Quest to end AIDS epidemic at risk: UN

By AFP/Nina Larson   July 12, 2016 | 09:47 pm PT
Efforts to end the global AIDS pandemic by 2030 are lagging.

In a new report, UNAIDS cautioned that while new HIV infections had fallen dramatically in the past two decades, especially among children, the trend among adults has stalled and even risen in a number of places over the past five years.

"This situation scares me, and we need to act fast," UNAIDS chief Michel Sidibe told reporters in Geneva at the launch of the report.

"If we don't, the epidemic could once again take hold with huge human and financial losses," he warned.

The HIV epidemic has been in decline over the past decade, but there are still 36.7 million people worldwide living with HIV/AIDS, most of them in sub-Saharan Africa.

Great strides have especially been made globally towards preventing children from contracting HIV, with new infections among those under the age of 15 down 56 percent since 2010 and by 70 percent since 2000 to around 150,000 last year, the report showed.

Surging infections in Russia

But at the same time, some 1.9 million adults have contracted HIV globally every year for at least the past five years, according to Tuesday's "Prevention Gap" report.

Most regions saw a flat trend, with relatively small increases or declines, but the Eastern European-Central Asian region had shown a dramatic 57-percent increase in new annual infections among adults since 2010, the report said.

A full 80 percent of those new infections occurred in Russia, with another 10 percent found in Ukraine, it said, blaming "low coverage of prevention programmes, in particular harm-reduction interventions among people who inject drugs.

Experts have complained that the Russian government's policy focuses on treatment while neglecting prevention drives such as sex education in schools.

Russia also bans methadone replacement therapy for drug addicts, which would allow users to avoid injections, eliminating the risk of contracting the virus from contaminated syringes.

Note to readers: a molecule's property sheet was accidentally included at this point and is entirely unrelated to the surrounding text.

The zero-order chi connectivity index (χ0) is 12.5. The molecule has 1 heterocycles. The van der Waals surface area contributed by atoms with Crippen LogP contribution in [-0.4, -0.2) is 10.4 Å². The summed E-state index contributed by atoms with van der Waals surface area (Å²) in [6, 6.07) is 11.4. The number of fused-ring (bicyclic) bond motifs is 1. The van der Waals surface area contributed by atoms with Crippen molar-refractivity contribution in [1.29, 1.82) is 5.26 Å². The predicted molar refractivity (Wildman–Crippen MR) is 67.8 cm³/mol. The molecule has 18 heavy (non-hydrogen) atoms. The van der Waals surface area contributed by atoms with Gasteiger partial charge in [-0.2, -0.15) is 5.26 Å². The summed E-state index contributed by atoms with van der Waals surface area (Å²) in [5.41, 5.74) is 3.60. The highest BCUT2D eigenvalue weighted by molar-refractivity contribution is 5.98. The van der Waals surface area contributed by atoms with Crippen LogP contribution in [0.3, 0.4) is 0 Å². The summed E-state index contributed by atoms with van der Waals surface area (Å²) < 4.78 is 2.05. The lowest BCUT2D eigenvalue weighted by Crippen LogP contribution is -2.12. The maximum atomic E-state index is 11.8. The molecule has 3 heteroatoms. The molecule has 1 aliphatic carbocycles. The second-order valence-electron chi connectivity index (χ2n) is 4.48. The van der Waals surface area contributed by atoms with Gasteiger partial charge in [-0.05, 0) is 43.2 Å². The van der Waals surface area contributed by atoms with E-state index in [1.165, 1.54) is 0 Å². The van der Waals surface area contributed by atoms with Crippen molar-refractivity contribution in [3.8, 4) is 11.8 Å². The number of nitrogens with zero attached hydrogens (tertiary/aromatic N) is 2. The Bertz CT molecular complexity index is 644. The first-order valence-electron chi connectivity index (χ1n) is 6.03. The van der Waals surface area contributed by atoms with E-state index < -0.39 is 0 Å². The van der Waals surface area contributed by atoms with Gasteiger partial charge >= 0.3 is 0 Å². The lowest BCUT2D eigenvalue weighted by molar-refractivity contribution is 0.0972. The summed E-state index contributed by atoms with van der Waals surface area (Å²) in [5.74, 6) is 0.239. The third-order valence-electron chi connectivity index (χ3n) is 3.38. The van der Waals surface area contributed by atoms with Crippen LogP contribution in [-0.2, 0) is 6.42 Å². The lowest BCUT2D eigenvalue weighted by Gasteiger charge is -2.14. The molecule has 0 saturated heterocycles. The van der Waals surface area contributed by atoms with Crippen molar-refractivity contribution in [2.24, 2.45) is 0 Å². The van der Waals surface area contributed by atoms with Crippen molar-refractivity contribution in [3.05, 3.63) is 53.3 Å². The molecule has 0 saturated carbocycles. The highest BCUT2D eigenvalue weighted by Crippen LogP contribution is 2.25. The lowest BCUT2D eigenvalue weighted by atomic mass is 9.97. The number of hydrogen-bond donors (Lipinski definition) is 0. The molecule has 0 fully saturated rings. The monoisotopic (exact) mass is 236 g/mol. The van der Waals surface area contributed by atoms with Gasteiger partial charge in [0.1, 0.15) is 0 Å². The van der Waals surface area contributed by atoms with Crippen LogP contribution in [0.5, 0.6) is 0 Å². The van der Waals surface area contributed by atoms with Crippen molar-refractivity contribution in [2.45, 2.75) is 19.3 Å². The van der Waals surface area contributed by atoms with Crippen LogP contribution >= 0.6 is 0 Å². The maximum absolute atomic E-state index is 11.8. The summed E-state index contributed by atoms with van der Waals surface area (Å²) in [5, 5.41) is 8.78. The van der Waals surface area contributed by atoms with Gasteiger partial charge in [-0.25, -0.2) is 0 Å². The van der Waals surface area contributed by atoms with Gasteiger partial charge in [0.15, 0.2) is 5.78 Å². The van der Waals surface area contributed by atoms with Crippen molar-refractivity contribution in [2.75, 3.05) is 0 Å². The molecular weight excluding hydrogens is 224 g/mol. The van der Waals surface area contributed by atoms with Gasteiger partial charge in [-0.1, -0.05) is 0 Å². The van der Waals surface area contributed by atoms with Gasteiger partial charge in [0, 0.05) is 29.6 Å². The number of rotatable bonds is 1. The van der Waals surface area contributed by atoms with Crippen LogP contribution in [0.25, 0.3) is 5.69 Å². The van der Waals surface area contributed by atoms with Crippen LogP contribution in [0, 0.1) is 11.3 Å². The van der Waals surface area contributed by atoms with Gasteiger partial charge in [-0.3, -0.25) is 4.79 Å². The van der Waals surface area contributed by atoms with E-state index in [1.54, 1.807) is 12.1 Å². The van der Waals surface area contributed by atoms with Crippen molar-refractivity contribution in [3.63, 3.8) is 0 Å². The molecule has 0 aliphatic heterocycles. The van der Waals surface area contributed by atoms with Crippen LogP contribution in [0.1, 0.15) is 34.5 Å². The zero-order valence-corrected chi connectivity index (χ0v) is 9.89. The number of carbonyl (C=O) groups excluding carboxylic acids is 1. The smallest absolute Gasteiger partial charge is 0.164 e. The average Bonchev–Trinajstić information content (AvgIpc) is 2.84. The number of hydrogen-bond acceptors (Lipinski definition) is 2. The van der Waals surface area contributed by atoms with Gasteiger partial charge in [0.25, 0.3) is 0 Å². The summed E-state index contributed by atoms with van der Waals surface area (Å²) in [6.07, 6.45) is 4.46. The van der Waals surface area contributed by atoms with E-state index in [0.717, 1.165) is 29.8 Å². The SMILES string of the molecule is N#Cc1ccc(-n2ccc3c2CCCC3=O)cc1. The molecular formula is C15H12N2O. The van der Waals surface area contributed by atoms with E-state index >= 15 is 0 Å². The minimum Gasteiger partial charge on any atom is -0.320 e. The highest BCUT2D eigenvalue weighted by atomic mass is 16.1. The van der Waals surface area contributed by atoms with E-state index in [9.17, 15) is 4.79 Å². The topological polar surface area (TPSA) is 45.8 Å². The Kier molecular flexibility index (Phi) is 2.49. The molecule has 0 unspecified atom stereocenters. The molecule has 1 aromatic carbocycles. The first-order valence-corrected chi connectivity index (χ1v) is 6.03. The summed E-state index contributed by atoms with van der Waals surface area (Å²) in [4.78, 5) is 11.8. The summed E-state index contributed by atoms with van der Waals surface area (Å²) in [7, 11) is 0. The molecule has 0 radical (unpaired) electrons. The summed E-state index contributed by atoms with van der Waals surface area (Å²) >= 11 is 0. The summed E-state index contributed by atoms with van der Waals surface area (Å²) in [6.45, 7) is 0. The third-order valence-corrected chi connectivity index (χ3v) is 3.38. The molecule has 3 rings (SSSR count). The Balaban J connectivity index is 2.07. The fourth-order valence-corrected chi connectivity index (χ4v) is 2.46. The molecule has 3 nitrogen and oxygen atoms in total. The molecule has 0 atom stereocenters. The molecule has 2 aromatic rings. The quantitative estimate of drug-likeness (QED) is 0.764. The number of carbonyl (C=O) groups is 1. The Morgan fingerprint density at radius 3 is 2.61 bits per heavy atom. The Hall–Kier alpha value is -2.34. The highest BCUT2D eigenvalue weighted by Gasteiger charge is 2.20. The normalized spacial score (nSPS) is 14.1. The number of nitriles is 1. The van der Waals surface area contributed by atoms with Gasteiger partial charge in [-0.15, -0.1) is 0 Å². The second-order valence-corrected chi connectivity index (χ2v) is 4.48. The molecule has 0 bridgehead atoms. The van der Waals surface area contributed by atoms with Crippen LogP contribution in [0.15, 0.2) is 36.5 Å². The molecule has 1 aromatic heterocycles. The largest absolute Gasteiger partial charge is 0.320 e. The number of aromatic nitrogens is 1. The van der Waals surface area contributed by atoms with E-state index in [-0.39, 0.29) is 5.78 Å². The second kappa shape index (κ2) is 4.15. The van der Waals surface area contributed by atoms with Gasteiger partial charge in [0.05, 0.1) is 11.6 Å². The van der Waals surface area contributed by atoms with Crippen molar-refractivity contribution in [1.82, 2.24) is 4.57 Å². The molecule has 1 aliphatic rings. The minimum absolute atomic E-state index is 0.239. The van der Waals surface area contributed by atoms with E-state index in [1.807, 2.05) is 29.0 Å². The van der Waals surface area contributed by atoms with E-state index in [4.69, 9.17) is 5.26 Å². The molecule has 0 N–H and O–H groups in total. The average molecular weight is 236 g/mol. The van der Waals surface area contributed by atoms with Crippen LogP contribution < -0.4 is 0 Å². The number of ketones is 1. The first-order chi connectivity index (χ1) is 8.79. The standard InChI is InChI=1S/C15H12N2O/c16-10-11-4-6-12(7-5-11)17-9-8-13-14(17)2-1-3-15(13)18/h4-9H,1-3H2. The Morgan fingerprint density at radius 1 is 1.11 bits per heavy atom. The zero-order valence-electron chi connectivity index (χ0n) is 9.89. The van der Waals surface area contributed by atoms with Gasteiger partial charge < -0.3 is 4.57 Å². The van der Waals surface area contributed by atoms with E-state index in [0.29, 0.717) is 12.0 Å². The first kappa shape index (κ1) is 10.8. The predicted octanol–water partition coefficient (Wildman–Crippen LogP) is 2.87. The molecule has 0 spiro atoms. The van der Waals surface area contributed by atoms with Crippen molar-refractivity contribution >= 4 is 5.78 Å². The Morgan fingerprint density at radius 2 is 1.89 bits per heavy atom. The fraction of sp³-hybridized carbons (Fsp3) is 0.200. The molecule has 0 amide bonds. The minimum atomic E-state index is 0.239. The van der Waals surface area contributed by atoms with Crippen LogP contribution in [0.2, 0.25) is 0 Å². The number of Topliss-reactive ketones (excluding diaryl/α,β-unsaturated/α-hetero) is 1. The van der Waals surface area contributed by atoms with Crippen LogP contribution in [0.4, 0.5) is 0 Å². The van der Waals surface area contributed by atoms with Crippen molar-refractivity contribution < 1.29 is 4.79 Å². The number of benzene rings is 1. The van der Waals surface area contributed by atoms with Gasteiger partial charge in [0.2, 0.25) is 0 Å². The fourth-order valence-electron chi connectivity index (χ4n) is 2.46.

Pointing out that more than half of all new infections in Russia were among people who inject drugs, Sidibe warned that "If you don't reach them you will not be able to control the epidemic."

If the epidemic is not controlled among the main risk groups it will become more generalised, he warned.

Globally, people who inject drugs and men who have sex with men are 24 times more likely to be infected with HIV than the general population, while sex workers are 10 times more likely, the report said.

"If you don't control the epidemic among those groups, because you have marginalised them, because you exclude them, because you criminalise them you will have infection moving into the general population," Sidibe said.

Girls, women at risk

UNAIDS also voiced deep concern over the situation in eastern and sub-Saharan Africa, which continues to account for the vast majority of cases.

While the region has seen new infections among adults fall four percent since 2010, Tuesday's report pointed to a stark gender inequality among those contracting the disease.

Three quarters of all new HIV infections among people aged 15-24 in the region occurred among adolescent girls and young women, the report found.

This was partly due to "extremely high levels of sexual abuse and violence against female children, including underage, child and forced marriage," it said, also stressing that girls and women often lack access to HIV services due to gender inequality and stigma.

Such difficulties in the fight against the HIV/AIDS epidemic are being compounded by dwindling funding by international donors, and generally not enough spending on prevention efforts.

"We have a five-year window of opportunity. If we miss this window of five years, we will have a rebound in this epidemic, we will have resistance, and will not be able to control the epidemic and make sure we end it by 2030," Sidibe warned.

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